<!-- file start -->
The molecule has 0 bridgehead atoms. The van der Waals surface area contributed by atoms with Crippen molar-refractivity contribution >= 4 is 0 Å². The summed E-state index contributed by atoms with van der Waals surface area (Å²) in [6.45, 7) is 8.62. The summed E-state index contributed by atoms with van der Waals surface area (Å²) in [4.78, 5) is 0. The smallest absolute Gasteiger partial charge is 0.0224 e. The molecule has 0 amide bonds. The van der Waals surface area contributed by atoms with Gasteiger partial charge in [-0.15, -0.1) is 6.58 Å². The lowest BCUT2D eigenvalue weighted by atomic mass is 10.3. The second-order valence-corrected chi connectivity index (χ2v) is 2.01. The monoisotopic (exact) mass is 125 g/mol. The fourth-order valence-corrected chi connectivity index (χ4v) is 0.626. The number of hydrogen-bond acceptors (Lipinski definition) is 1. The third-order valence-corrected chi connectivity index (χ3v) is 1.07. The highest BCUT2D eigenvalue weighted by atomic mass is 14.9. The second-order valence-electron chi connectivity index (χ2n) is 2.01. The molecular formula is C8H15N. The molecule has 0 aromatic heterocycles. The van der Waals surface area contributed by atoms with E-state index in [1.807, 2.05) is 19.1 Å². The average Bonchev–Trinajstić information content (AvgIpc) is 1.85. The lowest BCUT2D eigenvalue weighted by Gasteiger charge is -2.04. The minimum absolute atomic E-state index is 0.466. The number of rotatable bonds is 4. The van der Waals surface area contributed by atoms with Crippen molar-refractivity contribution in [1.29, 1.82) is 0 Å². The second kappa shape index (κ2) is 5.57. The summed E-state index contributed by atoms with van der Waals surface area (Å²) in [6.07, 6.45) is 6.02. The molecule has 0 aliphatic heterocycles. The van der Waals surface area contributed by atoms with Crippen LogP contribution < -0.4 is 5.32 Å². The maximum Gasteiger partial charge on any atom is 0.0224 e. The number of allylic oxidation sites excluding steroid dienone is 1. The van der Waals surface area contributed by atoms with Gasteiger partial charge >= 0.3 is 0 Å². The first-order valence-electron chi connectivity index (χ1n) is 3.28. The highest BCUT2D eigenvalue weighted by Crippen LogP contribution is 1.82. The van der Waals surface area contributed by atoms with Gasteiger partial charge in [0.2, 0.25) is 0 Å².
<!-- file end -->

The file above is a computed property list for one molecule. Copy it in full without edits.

The molecule has 0 bridgehead atoms. The van der Waals surface area contributed by atoms with Crippen molar-refractivity contribution >= 4 is 0 Å². The summed E-state index contributed by atoms with van der Waals surface area (Å²) in [6.45, 7) is 8.62. The summed E-state index contributed by atoms with van der Waals surface area (Å²) in [4.78, 5) is 0. The smallest absolute Gasteiger partial charge is 0.0224 e. The molecule has 0 amide bonds. The van der Waals surface area contributed by atoms with Gasteiger partial charge in [-0.15, -0.1) is 6.58 Å². The lowest BCUT2D eigenvalue weighted by atomic mass is 10.3. The second-order valence-corrected chi connectivity index (χ2v) is 2.01. The monoisotopic (exact) mass is 125 g/mol. The fourth-order valence-corrected chi connectivity index (χ4v) is 0.626. The number of hydrogen-bond acceptors (Lipinski definition) is 1. The third-order valence-corrected chi connectivity index (χ3v) is 1.07. The highest BCUT2D eigenvalue weighted by atomic mass is 14.9. The second-order valence-electron chi connectivity index (χ2n) is 2.01. The molecular formula is C8H15N. The molecule has 0 aromatic heterocycles. The van der Waals surface area contributed by atoms with E-state index in [1.807, 2.05) is 19.1 Å². The average Bonchev–Trinajstić information content (AvgIpc) is 1.85. The lowest BCUT2D eigenvalue weighted by Gasteiger charge is -2.04. The minimum absolute atomic E-state index is 0.466. The number of rotatable bonds is 4. The van der Waals surface area contributed by atoms with Crippen molar-refractivity contribution in [1.29, 1.82) is 0 Å². The second kappa shape index (κ2) is 5.57. The summed E-state index contributed by atoms with van der Waals surface area (Å²) in [6.07, 6.45) is 6.02. The molecule has 0 aliphatic heterocycles. The van der Waals surface area contributed by atoms with Crippen LogP contribution < -0.4 is 5.32 Å². The maximum Gasteiger partial charge on any atom is 0.0224 e. The number of allylic oxidation sites excluding steroid dienone is 1. The van der Waals surface area contributed by atoms with Gasteiger partial charge >= 0.3 is 0 Å². The first-order valence-electron chi connectivity index (χ1n) is 3.28. The highest BCUT2D eigenvalue weighted by Crippen LogP contribution is 1.82. The van der Waals surface area contributed by atoms with Gasteiger partial charge in [0.2, 0.25) is 0 Å².